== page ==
Film in review – “Automata”

Automata_posterThe two major themes are frequent assumptions in recent movies: the first, that the near future of the Earth is very bleak: in this case, sunstorms are going to ravage the atmosphere and create so much radiation that 97% of the world’s population is wiped out, and the ones who remain will be huddled in decaying cities, trying to survive in a bleak landscape with little hope for the future. The humans who remained were at least technologically advanced enough to create robots, called “pioneers,” who were supposed to clean up the air and the water and make the world hospitable for humans once again. But the “pioneers” fail to solve the enormous atmospheric issues, and they are now only good for “domestics” or other types of servants.

Ah, but this is where sin and utter depravity intervene (John Calvin would have been proud). Somebody has taken some of the robots and rebuilt them. They were supposed to have two unalterable protocols: that they could not harm humans and that they could not modify other robots. But apparently nobody considered that the robots themselves might evolve, which is the other nightmare of those who fear the development of “artificial intelligence.”

Jacq Vaucan (Antonio Banderas) works for the insurance agency that is supposed to guarantee that the robots will function as designed. Of course, the warranty is only in effect if the hardware is not tampered with and Jacq, to his chagrin finds evidence of just that. But his malaise is not just about his job and the corporate thugs he seems to work for; his wife, Rachel (Birgitte Hjort Sorensen) is pregnant and Jacq dreams of raising their child in a better place where there is fresh air and ocean. Jacq is nostalgic about a trip to the seaside as a little boy where he played in the sand and ran headlong into the gentle surf. The bleak urban wasteland he now inhabits seems farther removed than his boyhood memories.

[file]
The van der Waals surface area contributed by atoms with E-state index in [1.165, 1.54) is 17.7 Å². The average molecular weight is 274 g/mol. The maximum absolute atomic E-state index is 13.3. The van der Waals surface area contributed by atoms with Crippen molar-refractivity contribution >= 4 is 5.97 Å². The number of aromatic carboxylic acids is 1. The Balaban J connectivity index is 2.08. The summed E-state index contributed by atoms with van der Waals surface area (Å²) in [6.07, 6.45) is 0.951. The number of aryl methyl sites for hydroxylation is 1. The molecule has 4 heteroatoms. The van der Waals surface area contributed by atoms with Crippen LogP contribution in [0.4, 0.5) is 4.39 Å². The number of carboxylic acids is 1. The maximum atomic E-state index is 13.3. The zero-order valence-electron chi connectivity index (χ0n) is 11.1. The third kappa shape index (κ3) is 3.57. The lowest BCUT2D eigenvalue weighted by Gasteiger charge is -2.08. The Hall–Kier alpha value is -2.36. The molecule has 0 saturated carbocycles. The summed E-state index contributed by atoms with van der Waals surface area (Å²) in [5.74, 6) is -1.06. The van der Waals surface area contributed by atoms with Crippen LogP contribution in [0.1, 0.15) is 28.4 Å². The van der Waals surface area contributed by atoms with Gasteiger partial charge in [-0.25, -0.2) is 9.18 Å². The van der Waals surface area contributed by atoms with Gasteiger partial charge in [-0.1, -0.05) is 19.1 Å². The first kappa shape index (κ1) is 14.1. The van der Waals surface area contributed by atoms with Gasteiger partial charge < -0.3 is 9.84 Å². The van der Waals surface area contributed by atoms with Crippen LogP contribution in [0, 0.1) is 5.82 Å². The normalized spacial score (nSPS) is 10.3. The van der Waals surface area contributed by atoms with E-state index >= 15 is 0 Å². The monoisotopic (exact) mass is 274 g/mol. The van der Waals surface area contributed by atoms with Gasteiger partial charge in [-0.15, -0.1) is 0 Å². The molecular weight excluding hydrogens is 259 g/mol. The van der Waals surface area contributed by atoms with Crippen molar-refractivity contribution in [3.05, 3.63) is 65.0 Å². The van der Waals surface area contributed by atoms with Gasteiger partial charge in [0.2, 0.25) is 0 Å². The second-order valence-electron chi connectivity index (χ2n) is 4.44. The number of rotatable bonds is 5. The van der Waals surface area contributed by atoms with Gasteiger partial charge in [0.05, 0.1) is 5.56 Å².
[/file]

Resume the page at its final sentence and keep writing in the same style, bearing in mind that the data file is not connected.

When Jacq investigates the alterations of the company’s rogue robots, he discovers a couple of awful truths. The founders of his company admit that the preventive protocols were themselves designed by the robots, which of course means that they could be de-programmed, as well. Jacq also stumbles upon a little colony of self-sustaining robots (one of whom is a refugee from a pornographic studio?) who mechanically predict that the future belongs to them. (Don’t worry, they assure him, the human spirit will live on in us, even though you will be extinct.)

Jacq is not so much interested in saving the human race as he is preserving his own little family, but somehow the two get intertwined and it all boils down to a survivalist fight-to-the-finish where the humans and robots wind up choosing sides despite the way they are both programmed to think.

The moral to the story? Better enjoy those family beach vacations now; Armageddon could be closer than we think.


Ronald P. Salfen is the parish associate at Woodhaven Presbyterian Church in Irving, Texas.